The streets of Merzouga — the orange buildings, the sacks of spices, the daily hubbub, the aromas — follow their natural rhythms. The virus accentuates the sweet leisureliness of Berber life. “You have a watch and you don’t have time, and we don’t have a watch and we have plenty of time,” he always used to say, while peering at his phone out of the corner of his eye to see when the next tour would arrive. Moha always enjoyed trying to make his guests understand the Berber lifestyle, but he realizes that he himself had stopped really living it. Now he is filled with the prodigious harmony of not having to give a single explanation about his culture, of just immersing himself fully into it. He no longer has to submit to Western dictates, which he does not fully understand anyway. And what is the point of tirelessly following demands to the rhythm of tick-tock, tick-tock? It makes much more sense to let oneself be borne along by the suns, the moons, and al-Qurʼān.

In the afternoons, Moha and his friends take videos and photos of themselves jumping from the high dunes, and their wake in the sand is forever crystallized in images. Tourists love these types of snapshots, so he shares them, so that those places will not fall into oblivion. The Sahara of the 21st century is made up of sand, sun, stars, and direct messages, and like, like, like. But capturing every moment is more something for foreigners: his family doesn’t live trapped in the gallery of his phone, but rather in the present of each shared moment. What is the point of photographing his grandmother cooking if the smell is left out of the portrait? Why immortalize his sisters playing if their laughter will vanish without clinging to the image?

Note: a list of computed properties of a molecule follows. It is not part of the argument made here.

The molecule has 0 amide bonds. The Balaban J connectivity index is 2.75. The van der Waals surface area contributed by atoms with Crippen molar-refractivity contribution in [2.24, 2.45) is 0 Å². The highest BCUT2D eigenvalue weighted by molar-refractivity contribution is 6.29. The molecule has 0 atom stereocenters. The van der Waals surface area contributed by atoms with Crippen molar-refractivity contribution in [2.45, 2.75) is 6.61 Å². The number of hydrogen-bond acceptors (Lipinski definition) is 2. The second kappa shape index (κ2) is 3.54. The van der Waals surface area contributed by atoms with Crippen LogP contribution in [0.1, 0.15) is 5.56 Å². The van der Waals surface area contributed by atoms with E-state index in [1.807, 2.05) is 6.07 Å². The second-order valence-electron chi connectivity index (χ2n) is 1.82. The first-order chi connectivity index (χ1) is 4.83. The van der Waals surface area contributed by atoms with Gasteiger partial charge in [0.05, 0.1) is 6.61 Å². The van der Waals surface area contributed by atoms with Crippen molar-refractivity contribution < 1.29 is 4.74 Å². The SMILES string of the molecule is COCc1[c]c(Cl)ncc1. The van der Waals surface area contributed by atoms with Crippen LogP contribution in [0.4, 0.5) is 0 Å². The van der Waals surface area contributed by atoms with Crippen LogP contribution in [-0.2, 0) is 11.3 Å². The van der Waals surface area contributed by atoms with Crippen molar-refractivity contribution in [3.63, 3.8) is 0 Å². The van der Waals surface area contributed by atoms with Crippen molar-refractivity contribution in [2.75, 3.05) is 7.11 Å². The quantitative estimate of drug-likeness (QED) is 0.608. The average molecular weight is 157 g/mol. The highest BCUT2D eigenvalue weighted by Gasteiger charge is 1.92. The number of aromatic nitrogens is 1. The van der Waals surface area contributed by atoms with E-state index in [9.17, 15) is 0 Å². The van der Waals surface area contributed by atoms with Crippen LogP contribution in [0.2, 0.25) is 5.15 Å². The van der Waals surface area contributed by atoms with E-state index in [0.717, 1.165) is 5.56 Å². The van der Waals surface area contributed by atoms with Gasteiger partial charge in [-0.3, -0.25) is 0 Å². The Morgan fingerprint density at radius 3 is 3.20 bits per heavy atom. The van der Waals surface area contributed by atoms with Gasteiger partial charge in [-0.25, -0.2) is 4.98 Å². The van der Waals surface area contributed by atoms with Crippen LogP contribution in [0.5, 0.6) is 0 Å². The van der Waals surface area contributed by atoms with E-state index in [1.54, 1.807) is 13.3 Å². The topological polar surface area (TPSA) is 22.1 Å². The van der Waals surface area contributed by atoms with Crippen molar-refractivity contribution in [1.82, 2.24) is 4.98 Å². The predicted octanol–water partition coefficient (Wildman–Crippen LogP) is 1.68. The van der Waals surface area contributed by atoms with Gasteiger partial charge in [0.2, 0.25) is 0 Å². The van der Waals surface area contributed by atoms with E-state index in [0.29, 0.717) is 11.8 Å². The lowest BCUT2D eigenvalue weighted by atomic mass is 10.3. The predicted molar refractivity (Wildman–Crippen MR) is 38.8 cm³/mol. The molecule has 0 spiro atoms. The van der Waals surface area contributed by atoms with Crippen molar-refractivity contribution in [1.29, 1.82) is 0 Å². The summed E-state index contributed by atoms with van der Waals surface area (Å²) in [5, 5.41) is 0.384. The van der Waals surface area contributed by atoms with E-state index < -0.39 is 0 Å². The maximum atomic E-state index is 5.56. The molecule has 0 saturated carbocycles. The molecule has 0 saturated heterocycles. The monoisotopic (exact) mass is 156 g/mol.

There are weeks of fasting left. It seems that this year Moha will celebrate Eid al-Fitr with the whole family. It seems, it seems: nothing is ever certain. Like a good nomad must, Moha lives in this day and will savor every moment until the great feast arrives, which will also be fantastic, as will the days, months, years to come. Inshallah. But those thoughts do not overwhelm him, they simply live in him as peaceful certainties. Now he just sinks his feet into the heat of the sand, feels the gentle breeze on his face, contemplates immensity and becomes engrossed in the purely spiritual.

{Translated by Adam Lischinsky}

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More tales of the pandemic based on real stories at
Love in the Time of Coronavirus,
by Patricia Martín Rivas

Love in the Time of Coronavirus